November 19, 2014
Ken Miller Brown University, Biology                                                                                                                                                       Stan Goldin Harvard Medical School, Neuroscience
—Past Event—

The Science & Religion of Origins, Theism, and Atheism The Secrets of The Roundtable: Everything You Always Wanted to Know about The Roundtables but Were Afraid to Ask, with Co-Chair David Thom, Chaplain, MIT

April 23, 2014
Cambridge Roundtable on Science & Religion Coordinator David Thom address three topics: The John Templeton Foundation: We won a grant! Now what? The Science & Religion of Origins, Theism, and Atheism The Secrets of The Roundtable: Everything You Always Wanted to Know about The Roundtables but Were Afraid to Ask! Before dinner, Dave will explore the might and myth and mire of Templeton funding that begins in the fall.  
—Past Event—

Science & Scientism, part three: Arête and The Normative Explosion (And Why We Only Needed One)

April 03, 2014
Professor of Philosophy, novelist, and MacArthur Fellow Rebecca Newberger Goldstein, author of Plato at the Googleplex: Why Philosophy Won’t Go Away (Pantheon, March 2014)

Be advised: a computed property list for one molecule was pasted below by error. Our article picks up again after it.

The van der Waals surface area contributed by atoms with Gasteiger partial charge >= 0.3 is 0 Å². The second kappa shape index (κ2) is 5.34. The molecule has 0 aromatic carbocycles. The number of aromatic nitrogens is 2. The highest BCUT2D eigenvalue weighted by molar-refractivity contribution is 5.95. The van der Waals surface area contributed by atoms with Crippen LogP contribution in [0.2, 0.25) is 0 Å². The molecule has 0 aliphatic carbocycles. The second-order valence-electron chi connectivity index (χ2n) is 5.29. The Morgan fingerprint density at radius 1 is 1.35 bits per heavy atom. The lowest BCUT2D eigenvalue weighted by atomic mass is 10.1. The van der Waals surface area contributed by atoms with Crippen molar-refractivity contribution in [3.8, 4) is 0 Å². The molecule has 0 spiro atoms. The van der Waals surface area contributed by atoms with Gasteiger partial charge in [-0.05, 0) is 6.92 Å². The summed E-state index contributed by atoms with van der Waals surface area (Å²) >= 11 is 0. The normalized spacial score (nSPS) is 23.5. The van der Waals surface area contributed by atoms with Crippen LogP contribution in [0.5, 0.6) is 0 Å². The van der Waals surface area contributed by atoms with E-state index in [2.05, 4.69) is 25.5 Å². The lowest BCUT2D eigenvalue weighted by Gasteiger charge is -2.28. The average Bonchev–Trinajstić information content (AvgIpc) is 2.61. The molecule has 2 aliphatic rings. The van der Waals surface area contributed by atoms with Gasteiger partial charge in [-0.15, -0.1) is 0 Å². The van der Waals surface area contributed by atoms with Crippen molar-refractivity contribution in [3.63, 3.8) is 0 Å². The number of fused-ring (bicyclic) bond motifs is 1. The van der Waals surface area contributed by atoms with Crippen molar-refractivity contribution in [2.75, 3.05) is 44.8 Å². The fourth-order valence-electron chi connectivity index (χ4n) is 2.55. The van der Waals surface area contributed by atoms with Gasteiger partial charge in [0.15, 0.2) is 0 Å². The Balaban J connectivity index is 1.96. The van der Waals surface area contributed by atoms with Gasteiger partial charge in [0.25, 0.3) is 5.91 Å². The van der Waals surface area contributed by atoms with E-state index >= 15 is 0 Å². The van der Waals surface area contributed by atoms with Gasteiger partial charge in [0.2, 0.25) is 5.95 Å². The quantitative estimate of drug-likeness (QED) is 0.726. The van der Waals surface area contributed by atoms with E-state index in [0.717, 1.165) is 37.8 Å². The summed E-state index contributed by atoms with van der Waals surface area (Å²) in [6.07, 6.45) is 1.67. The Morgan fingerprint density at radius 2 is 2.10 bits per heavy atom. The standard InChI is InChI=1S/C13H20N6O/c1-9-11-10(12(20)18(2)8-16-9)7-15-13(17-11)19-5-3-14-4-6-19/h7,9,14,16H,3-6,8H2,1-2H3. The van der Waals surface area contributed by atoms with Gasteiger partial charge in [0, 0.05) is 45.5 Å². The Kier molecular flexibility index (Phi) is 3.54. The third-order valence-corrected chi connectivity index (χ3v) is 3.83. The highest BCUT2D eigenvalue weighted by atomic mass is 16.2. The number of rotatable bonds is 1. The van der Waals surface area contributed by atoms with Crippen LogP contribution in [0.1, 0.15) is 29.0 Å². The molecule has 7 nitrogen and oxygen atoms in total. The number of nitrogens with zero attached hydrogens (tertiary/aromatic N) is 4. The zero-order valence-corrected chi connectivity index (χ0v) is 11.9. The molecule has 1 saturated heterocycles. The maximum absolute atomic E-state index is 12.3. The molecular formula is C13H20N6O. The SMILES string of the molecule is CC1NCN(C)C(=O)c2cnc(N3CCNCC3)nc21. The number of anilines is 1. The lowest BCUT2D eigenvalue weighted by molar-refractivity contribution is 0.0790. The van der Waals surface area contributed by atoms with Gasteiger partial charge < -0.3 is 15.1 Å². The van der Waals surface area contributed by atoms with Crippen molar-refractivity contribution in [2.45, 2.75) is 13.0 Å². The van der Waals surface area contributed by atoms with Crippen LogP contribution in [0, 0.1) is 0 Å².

—Past Event—

Science & Scientism, part two: The Affairs of Louis Agassiz: Race, Religion, and Charles Darwin

November 06, 2013
New York Times Bestselling Author and 2013 Massachusetts Book Award for Fiction winner Matthew Pearl, author of The Dante Club and The Technologists, and Editor’s Choice of The New York Times Book Review in February, Christoph Irmscher, University of Indiana-Bloomington, Professor of English and author of Louis Agassiz, Inventor of American Science. 
—Past Event—

Science & Scientism, part one: The Monopolizing of Knowledge?

April 29, 2013
MIT Professor of Nuclear Engineering and Edward J. Hall, Harvard University Professor of Philosophy presenting on the topic of Science and Scientism, part one.  Professor Hutchinson is the author of Monopolizing Knowledge: a scientist refutes religion-denying, reason-destroying scientism (2011). Professor Hall is the author of The Philosophy of Science: Metaphysical and Epistemological Foundations (Publication Date: July 30, 2013).
—Past Event—

American Politics & Religion: Untangling the Web We Weave

October 30, 2012
Kennedy School Professor of Public Policy Robert D. Putnam
—Past Event—

God, Stephen Hawking, and the Cosmos: Is there a Grand Design?

February 16, 2012
Oxford University Mathematics Professor John Lennox and MIT Physics Professor Alan Guth.  John Lennox is Professor of Mathematics at the University of Oxford, Fellow in Mathematics and the Philosophy of Science, and Pastoral Advisor at Green Templeton College, Oxford. Lennox also teaches for the Oxford Strategic Leadership Programme at the Executive Education Centre, Said Business School, Oxford University.   Alan Guth is Victor F. Weisskopf Professor of Physics and a Margaret MacVicar Faculty Fellow at MIT. Guth is a member of the National Academy of Sciences and the American Academy of Arts and Sciences. Guth has won many awards and medals, including most recently the 2009 Isaac Newton Medal, awarded by the British Institute of Physics.